There are some drawbacks to Sant’s proposal, though, that could make it difficult for the technology to progress. The biggest seems to be the amount of solids the process would create once it’s operating at a scale meaningful enough to affect climate change.

Removing 10 gigatonnes of carbon dioxide from the ocean, for instance, would yield 20 gigatonnes of carbonates—at a minimum, says Sant. He does have an idea for what to do with all these solids, though.

For the better half of a decade, Sant’s research has focused on streamlining a process of combining carbon dioxide from factory flue gas streams with calcium hydroxide to form concrete. “Because [my carbon dioxide sequestration method] effectively produces carbon neutral limestone, now you’ve got the ability to produce carbon neutral cement, and use the limestone solids for construction,” says Sant.

A lot of the solids produced by an ocean capture plant could be used that way, but there will still be tonnes left that would likely go back into the ocean, which could upset local marine ecosystems.

Hatton says it’s worth comparing the proposed plant’s potential impacts to the effects of a desalination plant on the surrounding ocean environment. While the main issue with desalination is the build-up of brine, the carbonate deposits from Sant’s plant could create other problems such as smothering plant life and significantly altering seafloor habitats. Just operating the plant, Hatton says, could also have physical effects on the behavior of the water near the facility, such as disturbing flow patterns.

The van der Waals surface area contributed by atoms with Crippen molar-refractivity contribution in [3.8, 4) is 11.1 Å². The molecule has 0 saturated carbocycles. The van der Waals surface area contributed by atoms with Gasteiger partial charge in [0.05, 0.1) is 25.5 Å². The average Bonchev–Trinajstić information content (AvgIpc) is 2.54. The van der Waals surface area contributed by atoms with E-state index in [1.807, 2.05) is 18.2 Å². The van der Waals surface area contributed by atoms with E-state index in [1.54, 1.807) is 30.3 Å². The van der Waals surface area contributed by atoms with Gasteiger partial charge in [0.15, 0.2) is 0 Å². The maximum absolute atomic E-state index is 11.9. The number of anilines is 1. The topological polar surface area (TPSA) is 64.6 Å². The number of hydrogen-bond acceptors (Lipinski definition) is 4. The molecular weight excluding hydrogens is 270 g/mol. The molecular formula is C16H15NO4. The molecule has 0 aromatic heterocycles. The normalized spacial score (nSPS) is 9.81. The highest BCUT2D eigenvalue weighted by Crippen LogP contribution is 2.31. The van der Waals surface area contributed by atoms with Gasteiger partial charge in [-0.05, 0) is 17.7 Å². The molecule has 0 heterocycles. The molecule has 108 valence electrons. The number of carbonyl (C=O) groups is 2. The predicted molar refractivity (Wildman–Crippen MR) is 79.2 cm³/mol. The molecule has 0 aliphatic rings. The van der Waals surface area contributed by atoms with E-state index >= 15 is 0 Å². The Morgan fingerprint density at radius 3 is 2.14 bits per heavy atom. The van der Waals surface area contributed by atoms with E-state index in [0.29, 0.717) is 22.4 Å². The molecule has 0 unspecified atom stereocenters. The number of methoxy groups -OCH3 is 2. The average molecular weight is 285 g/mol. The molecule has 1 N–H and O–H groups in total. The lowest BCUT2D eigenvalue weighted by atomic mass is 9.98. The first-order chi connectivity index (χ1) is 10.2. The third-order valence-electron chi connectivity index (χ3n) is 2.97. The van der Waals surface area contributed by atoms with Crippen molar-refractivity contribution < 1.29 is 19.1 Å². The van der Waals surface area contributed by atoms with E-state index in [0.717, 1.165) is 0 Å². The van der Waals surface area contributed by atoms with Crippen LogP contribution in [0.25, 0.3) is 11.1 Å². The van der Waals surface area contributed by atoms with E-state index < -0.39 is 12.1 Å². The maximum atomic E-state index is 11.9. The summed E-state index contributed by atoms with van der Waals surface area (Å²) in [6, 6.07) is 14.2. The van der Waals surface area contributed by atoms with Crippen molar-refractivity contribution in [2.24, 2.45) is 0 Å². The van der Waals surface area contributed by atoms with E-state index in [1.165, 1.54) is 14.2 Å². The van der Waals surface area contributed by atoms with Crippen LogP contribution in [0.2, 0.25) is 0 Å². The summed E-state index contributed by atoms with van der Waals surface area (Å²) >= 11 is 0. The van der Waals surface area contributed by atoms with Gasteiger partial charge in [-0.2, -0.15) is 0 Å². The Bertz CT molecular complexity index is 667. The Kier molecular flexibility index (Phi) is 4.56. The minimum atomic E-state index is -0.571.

Leaving the surrounding environment as undisturbed as possible is a top priority for Sant, although he recognizes that as this kind of technology becomes more prevalent there exists the potential for some unintended, as of yet unknown, consequences.

Once the team is able to demonstrate the technology can work on a large scale and is economically viable, they hope to eventually see hundreds if not thousands of plants built around the world. Ultimately, Sant hopes their work will open people’s minds to what carbon capture is capable of.

This article is from Hakai Magazine, an online publication about science and society in coastal ecosystems. Read more stories like this at